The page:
Essex

Former Essex chief constable paid £60k not to leave

  • 4 July 2013
  • From the section Essex
Essex PCC Nick Alston (l) said payments to former Chief Constable Roger Baker (top right) were outside national guidelines. Robert Chambers (bottom left), who agreed the sums, said the bonus payments were "within the law".
Image caption Essex PCC Nick Alston (l) said payments to former Chief Constable Roger Baker (top right) were outside national guidelines. Robert Chambers, who agreed the sums, said the payments were "within the law"

Bonuses of £60,000 paid to a top police officer not to leave his force fell "outside" national policing agreements, it is claimed.

The sums - described as retention payments - were made to former Essex Chief Constable Roger Baker.

They were revealed by Essex Police and Crime Commissioner (PCC) Nick Alston who called for a bonuses review.

Robert Chambers, chairman of the police authority which made the payments, said the sums were above board.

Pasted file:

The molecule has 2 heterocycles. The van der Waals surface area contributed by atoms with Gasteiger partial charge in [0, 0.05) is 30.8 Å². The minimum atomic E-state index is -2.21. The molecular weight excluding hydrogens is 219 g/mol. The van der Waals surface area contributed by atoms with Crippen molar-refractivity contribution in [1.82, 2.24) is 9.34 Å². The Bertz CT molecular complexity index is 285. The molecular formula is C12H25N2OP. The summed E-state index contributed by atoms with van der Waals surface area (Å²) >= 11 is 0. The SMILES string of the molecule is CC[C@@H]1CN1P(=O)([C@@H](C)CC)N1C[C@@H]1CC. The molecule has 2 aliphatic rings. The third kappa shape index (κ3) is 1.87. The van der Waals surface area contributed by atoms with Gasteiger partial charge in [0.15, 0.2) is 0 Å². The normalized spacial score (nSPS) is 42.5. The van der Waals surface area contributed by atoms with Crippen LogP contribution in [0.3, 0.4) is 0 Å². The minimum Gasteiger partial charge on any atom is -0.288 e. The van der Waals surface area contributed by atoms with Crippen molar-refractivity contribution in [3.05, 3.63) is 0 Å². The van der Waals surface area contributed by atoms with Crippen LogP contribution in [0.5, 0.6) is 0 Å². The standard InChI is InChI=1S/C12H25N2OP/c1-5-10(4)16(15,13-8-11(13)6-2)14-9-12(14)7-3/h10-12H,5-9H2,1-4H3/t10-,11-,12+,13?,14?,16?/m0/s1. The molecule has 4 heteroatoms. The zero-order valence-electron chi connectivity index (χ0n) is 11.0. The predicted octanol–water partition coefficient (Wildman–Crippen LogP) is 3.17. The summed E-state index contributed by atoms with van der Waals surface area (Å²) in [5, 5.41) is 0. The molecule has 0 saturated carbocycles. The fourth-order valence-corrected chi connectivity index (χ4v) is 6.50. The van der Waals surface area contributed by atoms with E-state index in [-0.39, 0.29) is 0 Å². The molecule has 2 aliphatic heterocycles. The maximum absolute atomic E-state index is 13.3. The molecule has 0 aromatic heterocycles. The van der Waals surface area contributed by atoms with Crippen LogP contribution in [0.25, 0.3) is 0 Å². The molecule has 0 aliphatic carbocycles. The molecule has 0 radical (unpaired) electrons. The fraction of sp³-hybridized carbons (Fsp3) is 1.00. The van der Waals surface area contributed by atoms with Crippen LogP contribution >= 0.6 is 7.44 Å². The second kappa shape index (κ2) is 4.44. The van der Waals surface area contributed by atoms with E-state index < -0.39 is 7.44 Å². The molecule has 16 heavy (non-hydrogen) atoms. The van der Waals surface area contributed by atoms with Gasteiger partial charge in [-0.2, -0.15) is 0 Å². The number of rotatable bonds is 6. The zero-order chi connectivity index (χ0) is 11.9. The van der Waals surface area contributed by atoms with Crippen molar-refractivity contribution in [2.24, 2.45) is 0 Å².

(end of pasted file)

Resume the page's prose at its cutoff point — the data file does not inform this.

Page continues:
The two retention payments were made to Mr Baker - who now serves as one of Her Majesty's Inspectors of Constabulary - in 2008-9 and 2009-10.

Mr Baker has declined to comment on the payments.

But Mr Chambers said: "I, and the police authority at the time, felt very strongly that if we've got a chief constable that was going to achieve over and above what was being asked of him, then it was only fair that we come up, or try and come up with a package that reimbursed him for all the hard work and success that he had.

"Chief constables' pay is very restricted in what you can and you can't do."

'Trust and respect'

Mr Chambers said he asked the authority whether he could look into paying Mr Baker a "performance bonus".

He said he spoke to the HM Inspector of Constabulary and took legal advice from two separate barristers before the payments were made.

"If you want the best then you mustn't take no for an answer. It was a different way of doing it, but I made sure I was within the law."

But Mr Alston said the payments were "outside the national Police Negotiating Board agreements".

"Much of the rationale for their decision-making," said Mr Alston, "is not in the public domain.

"In the interests of transparency and openness my judgement is that, in future, it should be.

"It is a vital part of ensuring the continuation of trust and respect on which our policing tradition is based."

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